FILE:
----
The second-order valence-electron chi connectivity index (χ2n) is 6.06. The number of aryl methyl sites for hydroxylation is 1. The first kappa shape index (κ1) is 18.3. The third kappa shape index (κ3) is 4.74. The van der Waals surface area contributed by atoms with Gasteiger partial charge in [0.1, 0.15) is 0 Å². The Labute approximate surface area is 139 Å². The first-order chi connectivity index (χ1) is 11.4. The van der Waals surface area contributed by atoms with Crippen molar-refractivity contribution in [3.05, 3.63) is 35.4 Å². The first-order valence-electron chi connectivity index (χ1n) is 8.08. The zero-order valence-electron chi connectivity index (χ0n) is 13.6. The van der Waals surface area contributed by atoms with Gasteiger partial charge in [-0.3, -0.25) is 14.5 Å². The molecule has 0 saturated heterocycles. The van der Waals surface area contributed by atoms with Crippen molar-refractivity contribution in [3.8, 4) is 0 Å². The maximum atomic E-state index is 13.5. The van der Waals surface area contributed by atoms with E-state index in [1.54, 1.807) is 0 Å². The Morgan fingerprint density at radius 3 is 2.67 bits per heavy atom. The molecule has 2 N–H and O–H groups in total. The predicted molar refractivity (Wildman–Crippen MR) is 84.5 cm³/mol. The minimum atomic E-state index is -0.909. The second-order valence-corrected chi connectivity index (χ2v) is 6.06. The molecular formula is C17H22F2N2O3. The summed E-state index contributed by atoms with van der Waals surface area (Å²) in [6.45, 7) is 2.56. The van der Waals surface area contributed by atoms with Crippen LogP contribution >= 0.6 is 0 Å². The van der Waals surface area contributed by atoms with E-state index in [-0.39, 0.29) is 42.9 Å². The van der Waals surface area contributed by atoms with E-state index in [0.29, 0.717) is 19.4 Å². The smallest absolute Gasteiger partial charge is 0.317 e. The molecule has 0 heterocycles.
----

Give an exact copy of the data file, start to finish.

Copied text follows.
The second-order valence-electron chi connectivity index (χ2n) is 6.06. The number of aryl methyl sites for hydroxylation is 1. The first kappa shape index (κ1) is 18.3. The third kappa shape index (κ3) is 4.74. The van der Waals surface area contributed by atoms with Gasteiger partial charge in [0.1, 0.15) is 0 Å². The Labute approximate surface area is 139 Å². The first-order chi connectivity index (χ1) is 11.4. The van der Waals surface area contributed by atoms with Crippen molar-refractivity contribution in [3.05, 3.63) is 35.4 Å². The first-order valence-electron chi connectivity index (χ1n) is 8.08. The zero-order valence-electron chi connectivity index (χ0n) is 13.6. The van der Waals surface area contributed by atoms with Gasteiger partial charge in [-0.3, -0.25) is 14.5 Å². The molecule has 0 saturated heterocycles. The van der Waals surface area contributed by atoms with Crippen molar-refractivity contribution in [3.8, 4) is 0 Å². The maximum atomic E-state index is 13.5. The van der Waals surface area contributed by atoms with E-state index in [1.54, 1.807) is 0 Å². The Morgan fingerprint density at radius 3 is 2.67 bits per heavy atom. The molecule has 2 N–H and O–H groups in total. The predicted molar refractivity (Wildman–Crippen MR) is 84.5 cm³/mol. The minimum atomic E-state index is -0.909. The second-order valence-corrected chi connectivity index (χ2v) is 6.06. The molecular formula is C17H22F2N2O3. The summed E-state index contributed by atoms with van der Waals surface area (Å²) in [6.45, 7) is 2.56. The van der Waals surface area contributed by atoms with Crippen LogP contribution >= 0.6 is 0 Å². The van der Waals surface area contributed by atoms with E-state index in [-0.39, 0.29) is 42.9 Å². The van der Waals surface area contributed by atoms with E-state index in [0.29, 0.717) is 19.4 Å². The smallest absolute Gasteiger partial charge is 0.317 e. The molecule has 0 heterocycles.